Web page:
Mastering Digital KYC in 2024 & Beyond Skip to content

Mastering Digital KYC in 2024 & Beyond

Read time:
8 minutes

Webinar Date: Thursday, February 8, 2024 | 2:00 pm EST

The landscape of Know Your Customer (KYC) protocols has changed drastically over the last decade and a half. It’s fascinating to witness a shift from general reluctance towards KYC implementation to its widespread adoption across various sectors today. During our recent webinar, only 3% of participants had no form of KYC in place – a testament to its growing acceptance.

KYC now serves a variety of critical purposes, including enhancing fraud prevention measures, ensuring regulatory compliance, bolstering customer security and improving customer support. Remarkably, the majority of our webinar attendees reported using KYC for all of the above. Despite these advances, the journey of KYC’s evolution is far from complete, and there still remain several opportunities for further development.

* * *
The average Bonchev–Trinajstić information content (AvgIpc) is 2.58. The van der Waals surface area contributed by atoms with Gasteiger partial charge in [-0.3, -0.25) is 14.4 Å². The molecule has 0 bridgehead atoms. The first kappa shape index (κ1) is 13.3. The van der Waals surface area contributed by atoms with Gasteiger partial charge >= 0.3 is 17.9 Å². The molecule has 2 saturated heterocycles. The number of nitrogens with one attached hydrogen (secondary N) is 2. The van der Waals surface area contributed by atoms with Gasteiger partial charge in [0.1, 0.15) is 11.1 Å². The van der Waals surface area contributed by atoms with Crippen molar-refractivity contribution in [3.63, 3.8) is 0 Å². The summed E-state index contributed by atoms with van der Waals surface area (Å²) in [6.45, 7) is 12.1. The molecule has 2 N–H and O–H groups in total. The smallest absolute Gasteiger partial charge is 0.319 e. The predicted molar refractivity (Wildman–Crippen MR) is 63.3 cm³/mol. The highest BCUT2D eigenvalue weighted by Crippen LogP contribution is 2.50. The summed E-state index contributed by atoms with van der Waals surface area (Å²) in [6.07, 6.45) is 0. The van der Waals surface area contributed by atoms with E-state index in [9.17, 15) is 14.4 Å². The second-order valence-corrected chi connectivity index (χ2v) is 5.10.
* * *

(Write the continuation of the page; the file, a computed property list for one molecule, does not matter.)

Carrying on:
This blog will dive into one of the key challenges faced in KYC: the challenge of adequately serving thin file populations. I will explore the potential hidden within these groups and the untapped opportunities they present. Additionally, I will highlight some of the most effective KYC tools and techniques worth considering. To wrap up, I will provide an overview of upcoming trends within the regulatory landscape, offering insights into the future direction of KYC practices.

Challenges in thin file and no hit populations

Navigating the verification process for new customers presents its own set of challenges, especially when it comes to individuals from different backgrounds or lifestyles who may want to access financial services. The process of verifying customers isn’t always straightforward, and some demographic groups prove to be more challenging than others.